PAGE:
You will take all the physics and mathematical skills and knowledge you have acquired in the previous years and apply them to practical physical systems - typically stars. Your knowledge of the underlying fundamental physics, ability to create simple models and apply theories, and experience with solving quantifiable problems will be used to explore some of the most interesting aspects of stellar evolution, stellar structure, and nucleosynthesis. There is a balance between physics and astrophysics throughout this module.

 

Module learning outcomes

  • Describe and apply the physical principles underlying gravitational collapse of a dust cloud to form a protostar.
  • Describe and derive aspects of energy production and heat transport mechanisms within the stellar interior.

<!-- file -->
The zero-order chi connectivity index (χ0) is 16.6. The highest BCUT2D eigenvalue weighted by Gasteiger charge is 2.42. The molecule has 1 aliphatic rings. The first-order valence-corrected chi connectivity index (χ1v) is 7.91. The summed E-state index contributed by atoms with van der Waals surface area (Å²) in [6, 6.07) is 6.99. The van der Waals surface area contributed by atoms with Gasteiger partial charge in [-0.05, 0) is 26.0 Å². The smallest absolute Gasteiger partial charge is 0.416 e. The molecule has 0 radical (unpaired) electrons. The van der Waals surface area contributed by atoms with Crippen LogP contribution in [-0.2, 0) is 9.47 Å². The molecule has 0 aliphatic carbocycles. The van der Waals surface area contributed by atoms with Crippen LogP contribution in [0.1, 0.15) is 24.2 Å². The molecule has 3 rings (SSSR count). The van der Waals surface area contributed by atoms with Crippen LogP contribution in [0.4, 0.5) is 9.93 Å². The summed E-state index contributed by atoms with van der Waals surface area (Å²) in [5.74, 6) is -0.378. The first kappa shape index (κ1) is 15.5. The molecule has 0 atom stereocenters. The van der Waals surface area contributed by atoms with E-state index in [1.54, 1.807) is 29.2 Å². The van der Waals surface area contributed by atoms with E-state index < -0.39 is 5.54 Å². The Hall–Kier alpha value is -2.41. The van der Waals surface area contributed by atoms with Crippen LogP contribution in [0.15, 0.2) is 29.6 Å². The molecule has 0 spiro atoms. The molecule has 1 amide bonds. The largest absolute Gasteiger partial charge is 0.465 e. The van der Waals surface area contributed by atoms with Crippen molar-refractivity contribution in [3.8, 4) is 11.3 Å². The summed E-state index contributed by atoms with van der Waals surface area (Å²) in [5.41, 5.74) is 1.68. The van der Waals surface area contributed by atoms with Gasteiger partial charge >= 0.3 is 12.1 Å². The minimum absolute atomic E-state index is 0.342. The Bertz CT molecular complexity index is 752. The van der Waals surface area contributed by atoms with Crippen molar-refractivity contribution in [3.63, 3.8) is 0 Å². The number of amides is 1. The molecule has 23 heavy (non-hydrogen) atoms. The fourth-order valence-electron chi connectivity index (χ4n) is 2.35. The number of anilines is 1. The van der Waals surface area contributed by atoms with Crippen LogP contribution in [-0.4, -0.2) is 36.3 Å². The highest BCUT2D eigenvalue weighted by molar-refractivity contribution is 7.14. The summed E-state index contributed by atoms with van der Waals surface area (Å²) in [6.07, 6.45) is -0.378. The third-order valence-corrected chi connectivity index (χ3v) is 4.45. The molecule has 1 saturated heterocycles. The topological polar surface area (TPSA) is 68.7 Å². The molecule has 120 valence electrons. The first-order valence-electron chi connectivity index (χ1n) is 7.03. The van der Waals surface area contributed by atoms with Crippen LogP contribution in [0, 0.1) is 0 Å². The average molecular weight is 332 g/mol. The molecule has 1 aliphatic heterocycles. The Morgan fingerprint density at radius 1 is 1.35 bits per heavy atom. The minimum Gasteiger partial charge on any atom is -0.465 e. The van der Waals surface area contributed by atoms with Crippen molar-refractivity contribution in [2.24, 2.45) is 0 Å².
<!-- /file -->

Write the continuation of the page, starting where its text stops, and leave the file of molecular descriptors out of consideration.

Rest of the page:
• Describe stellar evolution to and from the main sequence and the conditions of hydrostatic equilibrium.
  • Calculate fusion rates and describe element synthesis within stellar environments as well as explain the abundance of elements within the universe.
  • Describe the endpoints of stellar evolution as a function of stellar mass.
  • Calculate and apply the appropriate classical or relativistic kinematics as well as the ideal or quantum mechanical gas description to the electron and ion components of the stellar interior.

Module content

Syllabus

  • Big Bang nucleosynthesis and gravitational contraction – The synthesis of light elements and hydrostatic equilibrium of non-relativistic and ultra-relativistic particles.
  • Star Formation and the Sun– The Jean’s Criteria, contraction of a protostar, conditions for stardom, pressure, density, temperature, and solar radiation.
  • Links to radiation transport laser plasma measurements of opacities relevant to stellar physics